Food Production: Greed or Gluttony?

Informative Article


Economic governments have used the agriculture and livestock industries to provide us with food for years. The issue? They’ve withheld more than they’ve given.


by Aashna Chudgar

Food is constantly put to waste, especially in the United States, and the current distribution and production of food harms both the environment and the economy. According to CS Monitor, many scientists have found that farmers produce enough food to feed 10 billion people, much more than our current 7.3 billion global population. Yet a total of 800 million people make up the world hunger crisis, and many more suffer from malnutrition and undernutrition. The food crisis is getting out of hand, and if we don’t take immediate action, this issue could become much worse.


Two main solutions have been identified within the industry: cutting down production as a whole, or producing more but through an efficient system. Limiting food production would include reducing livestock product production, while optimizing food promotes urbanizing farms and overall creating a more accountable system. While both options are geared towards making food production more sustainable, one limits resource usage, and the other uses more resources but in a more efficient way.


Which brings us to our trilemma: should we cut down on food production as a whole in order to preserve natural resources, create efficient systems to provide us with a level of constant production, or move forward in a general direction? Let’s find out.


The Conservation Perspective


As mentioned before, we’re producing food for 3 billion more people than we need to. According to FoodPrint, “America wastes roughly 40 percent of its food. Of the estimated 125 to 160 billion pounds of food that goes to waste every year, much of it is perfectly edible and nutritious”. Cutting off production at the source can ensure that excessive waste won’t be created, especially in countries like America where certain areas are needlessly over supplied. The main area of overproduction and capacity is the meat industry. CS Monitor tells us that grains, some of the more widely used crops in the world, isn’t necessarily feeding people: it feeds cars, cows, pigs, and chickens. 40% of corn goes to biofuels and another 35% is used in livestock feed. A majority of greenhouse gas emissions are also created by the meat industry. $31 trillion from the healthcare and environmental damage budget in the livestock industry could be saved, not to mention nutrition being bolstered.


Another thing conservation activists are concerned with is maintaining the integrity of the food we eat. According to CS Monitor, not only is the decline of clean water, healthy soil, pollinators, and the climate’s stability a big roadblock when it comes to producing food, the costs of environmental defects are too much for any economy to handle. $3 trillion are spent globally to cover damages, and $1.8 trillion of that is spent solely on livestock production emissions. Soil structure is also being compromised due to pesticides taking over our soil. Soil erosion, greenhouse gases, water depletion, and oceanic dead zones forensically caused by artificial fertilizers are actively eating away at the planet. Eating contaminated food leads to consuming more just to fulfill basic nutrition requirements, which increases the amount of resources we use, which can more than double emissions and erosions.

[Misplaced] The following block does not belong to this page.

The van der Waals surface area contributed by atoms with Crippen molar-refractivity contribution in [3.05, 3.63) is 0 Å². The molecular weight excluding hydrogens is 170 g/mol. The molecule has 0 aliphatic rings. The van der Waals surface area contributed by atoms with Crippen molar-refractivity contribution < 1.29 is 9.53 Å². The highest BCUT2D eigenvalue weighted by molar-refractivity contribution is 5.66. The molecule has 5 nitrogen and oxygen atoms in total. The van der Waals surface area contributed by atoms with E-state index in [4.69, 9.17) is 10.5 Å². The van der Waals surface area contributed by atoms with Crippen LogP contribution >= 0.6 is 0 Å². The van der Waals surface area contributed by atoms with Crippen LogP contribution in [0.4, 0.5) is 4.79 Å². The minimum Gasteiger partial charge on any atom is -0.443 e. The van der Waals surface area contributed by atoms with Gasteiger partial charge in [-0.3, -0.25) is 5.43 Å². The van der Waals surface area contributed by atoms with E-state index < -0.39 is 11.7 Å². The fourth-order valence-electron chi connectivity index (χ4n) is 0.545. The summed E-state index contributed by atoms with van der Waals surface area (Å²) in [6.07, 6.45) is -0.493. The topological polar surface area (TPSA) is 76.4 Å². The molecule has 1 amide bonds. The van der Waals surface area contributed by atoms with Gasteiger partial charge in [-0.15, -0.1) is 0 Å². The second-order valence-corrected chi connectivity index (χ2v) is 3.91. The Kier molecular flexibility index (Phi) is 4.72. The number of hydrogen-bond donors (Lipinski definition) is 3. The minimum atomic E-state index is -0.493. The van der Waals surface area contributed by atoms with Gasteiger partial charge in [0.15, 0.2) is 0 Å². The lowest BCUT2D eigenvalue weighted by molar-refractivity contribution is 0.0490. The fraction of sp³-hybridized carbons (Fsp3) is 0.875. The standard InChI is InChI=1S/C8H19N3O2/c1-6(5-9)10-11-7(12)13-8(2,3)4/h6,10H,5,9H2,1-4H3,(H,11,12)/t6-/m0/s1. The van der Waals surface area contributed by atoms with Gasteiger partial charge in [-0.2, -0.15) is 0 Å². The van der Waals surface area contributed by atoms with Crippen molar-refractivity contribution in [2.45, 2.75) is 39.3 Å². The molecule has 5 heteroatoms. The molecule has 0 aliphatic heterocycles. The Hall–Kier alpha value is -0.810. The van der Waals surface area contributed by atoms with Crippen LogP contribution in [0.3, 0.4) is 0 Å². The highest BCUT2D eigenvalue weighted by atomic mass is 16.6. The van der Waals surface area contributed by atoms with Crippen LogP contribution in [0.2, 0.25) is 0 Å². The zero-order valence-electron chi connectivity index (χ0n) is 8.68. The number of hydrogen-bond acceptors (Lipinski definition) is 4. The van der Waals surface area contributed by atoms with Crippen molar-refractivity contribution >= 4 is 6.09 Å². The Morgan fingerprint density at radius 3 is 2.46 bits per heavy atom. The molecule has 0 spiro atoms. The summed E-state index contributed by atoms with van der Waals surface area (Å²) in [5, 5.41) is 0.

The Optimization Perspective


Sustainability is the only option we have, and coming up with ways to stabilize our food production is quintessential. Urban agriculture is regarded as an amazing modern solution for


advancing the agriculture industry. Urban farms, contrary to their name, are actually highly beneficial, both ecologically and financially. According to Freight Farms, urban farms use abandoned or not currently in use land within neighborhoods and convert them to sustainable farming areas. This allows people to produce more food but distribute it where it’s needed. Not only does this promote neighborhood welfare, but areas that use urban farming have exceptional local economies. An example The Medium provides us with is City Fruit, a non-profit based in Seattle that takes extra care of urban farm fruit trees to make sure the fruit doesn’t rot. Within the span of a few years, they’ve managed to give back 55,000 pounds of fruit to people in need.


Independent farmers have come up with and used several different agro-ecological ways of producing food in order to efficiently supply and environmentally support the world, including intercropping, cover cropping, crop rotation, conservation tillage, composting, and managed livestock grazing. Intercropping involves growing multiple crops in close proximity to minimize the amount of land needed to farm while still being healthy, while crop rotation minimizes land usage by growing different crops in different seasons on a specific piece of land to reduce reliance on a single type of vitamin or mineral. Conservation tillage is a very progressive and intuitive form of farming, where soil is tilled in a way that crop residues build up on the surface. This prevents several kinds of erosions. Composting is something most people are familiar with, and performing it on a large scale can, “foster biodiversity, natural soil fertility, water conservation and biological control of insects” (CS Monitor).